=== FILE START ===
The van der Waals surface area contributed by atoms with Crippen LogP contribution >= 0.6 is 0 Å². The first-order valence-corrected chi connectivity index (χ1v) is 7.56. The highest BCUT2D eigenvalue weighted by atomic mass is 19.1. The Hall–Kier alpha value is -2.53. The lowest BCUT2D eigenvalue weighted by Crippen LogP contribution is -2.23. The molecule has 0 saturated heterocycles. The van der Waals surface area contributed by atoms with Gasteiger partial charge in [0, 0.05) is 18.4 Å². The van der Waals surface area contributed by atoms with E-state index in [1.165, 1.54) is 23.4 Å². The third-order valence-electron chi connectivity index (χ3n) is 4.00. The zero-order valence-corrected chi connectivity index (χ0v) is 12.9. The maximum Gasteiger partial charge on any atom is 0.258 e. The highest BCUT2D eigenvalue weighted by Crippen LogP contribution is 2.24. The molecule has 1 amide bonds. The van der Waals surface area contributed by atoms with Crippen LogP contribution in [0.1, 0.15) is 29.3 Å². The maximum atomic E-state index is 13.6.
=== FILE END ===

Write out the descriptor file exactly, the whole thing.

The van der Waals surface area contributed by atoms with Crippen LogP contribution >= 0.6 is 0 Å². The first-order valence-corrected chi connectivity index (χ1v) is 7.56. The highest BCUT2D eigenvalue weighted by atomic mass is 19.1. The Hall–Kier alpha value is -2.53. The lowest BCUT2D eigenvalue weighted by Crippen LogP contribution is -2.23. The molecule has 0 saturated heterocycles. The van der Waals surface area contributed by atoms with Gasteiger partial charge in [0, 0.05) is 18.4 Å². The van der Waals surface area contributed by atoms with E-state index in [1.165, 1.54) is 23.4 Å². The third-order valence-electron chi connectivity index (χ3n) is 4.00. The zero-order valence-corrected chi connectivity index (χ0v) is 12.9. The maximum Gasteiger partial charge on any atom is 0.258 e. The highest BCUT2D eigenvalue weighted by Crippen LogP contribution is 2.24. The molecule has 1 amide bonds. The van der Waals surface area contributed by atoms with Crippen LogP contribution in [0.1, 0.15) is 29.3 Å². The maximum atomic E-state index is 13.6.